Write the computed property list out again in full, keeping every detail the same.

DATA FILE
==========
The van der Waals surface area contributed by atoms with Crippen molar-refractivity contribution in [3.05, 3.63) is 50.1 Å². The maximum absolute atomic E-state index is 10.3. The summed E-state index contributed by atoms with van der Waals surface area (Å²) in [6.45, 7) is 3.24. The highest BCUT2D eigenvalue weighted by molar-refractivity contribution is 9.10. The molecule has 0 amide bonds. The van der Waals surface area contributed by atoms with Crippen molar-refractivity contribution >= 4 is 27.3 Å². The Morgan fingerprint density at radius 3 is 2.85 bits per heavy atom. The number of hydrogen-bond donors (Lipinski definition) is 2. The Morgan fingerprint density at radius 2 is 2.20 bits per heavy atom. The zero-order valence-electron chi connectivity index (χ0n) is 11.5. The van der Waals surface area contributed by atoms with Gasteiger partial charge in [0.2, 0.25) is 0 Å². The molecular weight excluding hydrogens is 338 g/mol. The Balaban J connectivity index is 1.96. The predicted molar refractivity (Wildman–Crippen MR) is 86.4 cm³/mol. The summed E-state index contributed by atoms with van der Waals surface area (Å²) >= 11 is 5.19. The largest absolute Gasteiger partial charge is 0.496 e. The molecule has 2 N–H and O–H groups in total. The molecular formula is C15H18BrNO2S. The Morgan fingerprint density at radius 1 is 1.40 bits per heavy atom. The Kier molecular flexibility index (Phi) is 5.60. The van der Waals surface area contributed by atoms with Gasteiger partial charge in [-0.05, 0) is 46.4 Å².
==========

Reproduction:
The van der Waals surface area contributed by atoms with Crippen molar-refractivity contribution in [3.05, 3.63) is 50.1 Å². The maximum absolute atomic E-state index is 10.3. The summed E-state index contributed by atoms with van der Waals surface area (Å²) in [6.45, 7) is 3.24. The highest BCUT2D eigenvalue weighted by molar-refractivity contribution is 9.10. The molecule has 0 amide bonds. The van der Waals surface area contributed by atoms with Crippen molar-refractivity contribution >= 4 is 27.3 Å². The Morgan fingerprint density at radius 3 is 2.85 bits per heavy atom. The number of hydrogen-bond donors (Lipinski definition) is 2. The Morgan fingerprint density at radius 2 is 2.20 bits per heavy atom. The zero-order valence-electron chi connectivity index (χ0n) is 11.5. The van der Waals surface area contributed by atoms with Gasteiger partial charge in [0.2, 0.25) is 0 Å². The molecular weight excluding hydrogens is 338 g/mol. The Balaban J connectivity index is 1.96. The predicted molar refractivity (Wildman–Crippen MR) is 86.4 cm³/mol. The summed E-state index contributed by atoms with van der Waals surface area (Å²) >= 11 is 5.19. The largest absolute Gasteiger partial charge is 0.496 e. The molecule has 2 N–H and O–H groups in total. The molecular formula is C15H18BrNO2S. The Morgan fingerprint density at radius 1 is 1.40 bits per heavy atom. The Kier molecular flexibility index (Phi) is 5.60. The van der Waals surface area contributed by atoms with Gasteiger partial charge in [-0.05, 0) is 46.4 Å².